On Thu, Aug 19, 2010 at 12:47 AM, Éric Araujo <merwok(a)netwok.org> wrote:
> Let’s turn one error into an occasion for learning:
>> Manually merge r84187
> I was bad with numbers and actually ran svnmerge merge -r 81417, which
> did nothing. Since I have manually merged now, do I have to update the
> bookkeeping information manually? My understanding of the dev FAQ is:
> svnmerge block -r 84187. Is that right?
What I do is :
4 cd /the/right/branch/or/trunk
$ svn ci -m 'comment'
you get a revision number
$ cd py3k
$ svn up
$ svnmerge.py merge -r revision
$ run the tests
$ svn ci -F svn<tab> (there's a svn*.txt file generated by the
svnmerge tool, don't do a manual comment)
Then I apply the same in all branches. Notice that if you merge
something to py3k, the merge to the 3.x
release branch is done with the revision number of the py3k commit,
not the original one.
And I use "svnmerge block -r revision" for branches where the commit
should not be applied, don't forget to do this.
(same revision number cascading applies)
Let me know if you have any other issue
> Thank you.
> Python-checkins mailing list
Tarek Ziadé | http://ziade.org
Le jeudi 19 août 2010 19:43:15, amaury.forgeotdarc a écrit :
> Author: amaury.forgeotdarc
> Date: Thu Aug 19 19:43:15 2010
> New Revision: 84209
> Check the return values for all functions returning an ast node.
> Failure to do it may result in strange error messages or even crashes,
> in admittedly convoluted cases that are normally syntax errors, like:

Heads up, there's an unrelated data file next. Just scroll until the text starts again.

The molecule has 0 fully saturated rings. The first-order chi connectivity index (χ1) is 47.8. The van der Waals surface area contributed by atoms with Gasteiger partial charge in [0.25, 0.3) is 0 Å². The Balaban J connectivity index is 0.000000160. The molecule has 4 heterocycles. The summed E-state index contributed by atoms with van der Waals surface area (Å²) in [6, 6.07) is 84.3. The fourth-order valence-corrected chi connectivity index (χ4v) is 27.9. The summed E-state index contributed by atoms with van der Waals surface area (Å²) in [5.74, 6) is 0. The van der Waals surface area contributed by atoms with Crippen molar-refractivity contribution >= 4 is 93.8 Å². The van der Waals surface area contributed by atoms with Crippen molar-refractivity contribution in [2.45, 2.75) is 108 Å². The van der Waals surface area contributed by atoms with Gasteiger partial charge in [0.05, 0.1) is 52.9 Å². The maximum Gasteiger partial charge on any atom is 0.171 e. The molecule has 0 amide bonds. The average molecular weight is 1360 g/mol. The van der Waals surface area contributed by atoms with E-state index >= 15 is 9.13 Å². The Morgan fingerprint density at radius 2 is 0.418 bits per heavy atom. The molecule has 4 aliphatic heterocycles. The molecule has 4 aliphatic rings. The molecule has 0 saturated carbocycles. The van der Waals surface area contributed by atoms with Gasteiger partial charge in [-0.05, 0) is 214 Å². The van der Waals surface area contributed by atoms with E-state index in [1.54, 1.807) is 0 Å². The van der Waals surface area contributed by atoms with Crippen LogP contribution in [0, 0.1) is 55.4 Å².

> def f(*xx, __debug__): pass
Would it be possible to write tests for this change?
I am getting some unexpected behavior in Python 2.6.4 on a WinXP SP3 box.
If I run the following:
from pylab import randint
for s in range(100):
I get 100 zeroes.
If I import randint from random instead, I get the expected behavior
of a random distribution of 1s and 0s.
I found this by importing * from pylab after importing randint from random.
What is going on? Is pylab's randint function broken somehow? Could
this be due to installing scipy into a 2.6 environment when it was
designed for the 2.5 environment?
On Thu, 19 Aug 2010 19:10:19 +0200 (CEST)
victor.stinner <python-checkins(a)python.org> wrote:
> Author: victor.stinner
> Date: Thu Aug 19 19:10:18 2010
> New Revision: 84204
> Fix os.get_exec_path() (code and tests) for python -bb
> Catch BytesWarning exceptions.
You should not catch warnings, but silence them using constructs
provided by the warnings module:
# the rest of your code
Otherwise you'll get buggy behaviour where e.g. env[b'PATH'] raises
BytesWarning because of an unicode key, but it would have succeeded
I've discovered a slightly surprising thing about the way
AST objects for slices are constructed. According to
Python.asdl, all three parts of a slice are optional:
slice = Slice(expr? lower, expr? upper, expr? step)
But that's not quite the way the parser sees things:
Python 3.1.2 (r312:79147, Aug 19 2010, 20:26:20)
[GCC 4.0.1 (Apple Computer, Inc. build 5367)] on darwin
Type "help", "copyright", "credits" or "license" for more information.
>>> import ast
>>> t = ast.parse("x[::]", mode='eval')
slice=Slice(lower=None, upper=None, step=Name(id='None', ctx=Load())), ctx=Load()))"
In other words,
is being parsed as though it had been written